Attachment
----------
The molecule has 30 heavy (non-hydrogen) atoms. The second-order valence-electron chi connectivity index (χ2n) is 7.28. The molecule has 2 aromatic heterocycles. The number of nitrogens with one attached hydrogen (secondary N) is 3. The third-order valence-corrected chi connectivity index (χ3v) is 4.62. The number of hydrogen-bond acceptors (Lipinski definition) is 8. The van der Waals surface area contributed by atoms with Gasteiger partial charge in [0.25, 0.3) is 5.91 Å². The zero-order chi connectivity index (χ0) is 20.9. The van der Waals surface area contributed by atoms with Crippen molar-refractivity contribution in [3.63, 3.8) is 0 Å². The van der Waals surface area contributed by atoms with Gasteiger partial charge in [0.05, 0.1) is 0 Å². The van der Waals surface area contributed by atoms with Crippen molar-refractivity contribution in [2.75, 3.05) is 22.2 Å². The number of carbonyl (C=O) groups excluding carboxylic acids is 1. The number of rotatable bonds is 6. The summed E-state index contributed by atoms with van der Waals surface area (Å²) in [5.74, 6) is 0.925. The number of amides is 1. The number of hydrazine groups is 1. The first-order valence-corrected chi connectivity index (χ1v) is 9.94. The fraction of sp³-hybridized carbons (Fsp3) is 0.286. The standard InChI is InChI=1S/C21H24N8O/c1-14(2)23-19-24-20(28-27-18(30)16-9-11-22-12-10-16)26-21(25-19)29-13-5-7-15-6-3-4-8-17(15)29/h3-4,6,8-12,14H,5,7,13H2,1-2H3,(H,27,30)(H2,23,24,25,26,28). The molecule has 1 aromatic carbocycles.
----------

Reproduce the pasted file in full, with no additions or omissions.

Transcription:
The molecule has 30 heavy (non-hydrogen) atoms. The second-order valence-electron chi connectivity index (χ2n) is 7.28. The molecule has 2 aromatic heterocycles. The number of nitrogens with one attached hydrogen (secondary N) is 3. The third-order valence-corrected chi connectivity index (χ3v) is 4.62. The number of hydrogen-bond acceptors (Lipinski definition) is 8. The van der Waals surface area contributed by atoms with Gasteiger partial charge in [0.25, 0.3) is 5.91 Å². The zero-order chi connectivity index (χ0) is 20.9. The van der Waals surface area contributed by atoms with Crippen molar-refractivity contribution in [3.63, 3.8) is 0 Å². The van der Waals surface area contributed by atoms with Gasteiger partial charge in [0.05, 0.1) is 0 Å². The van der Waals surface area contributed by atoms with Crippen molar-refractivity contribution in [2.75, 3.05) is 22.2 Å². The number of carbonyl (C=O) groups excluding carboxylic acids is 1. The number of rotatable bonds is 6. The summed E-state index contributed by atoms with van der Waals surface area (Å²) in [5.74, 6) is 0.925. The number of amides is 1. The number of hydrazine groups is 1. The first-order valence-corrected chi connectivity index (χ1v) is 9.94. The fraction of sp³-hybridized carbons (Fsp3) is 0.286. The standard InChI is InChI=1S/C21H24N8O/c1-14(2)23-19-24-20(28-27-18(30)16-9-11-22-12-10-16)26-21(25-19)29-13-5-7-15-6-3-4-8-17(15)29/h3-4,6,8-12,14H,5,7,13H2,1-2H3,(H,27,30)(H2,23,24,25,26,28). The molecule has 1 aromatic carbocycles.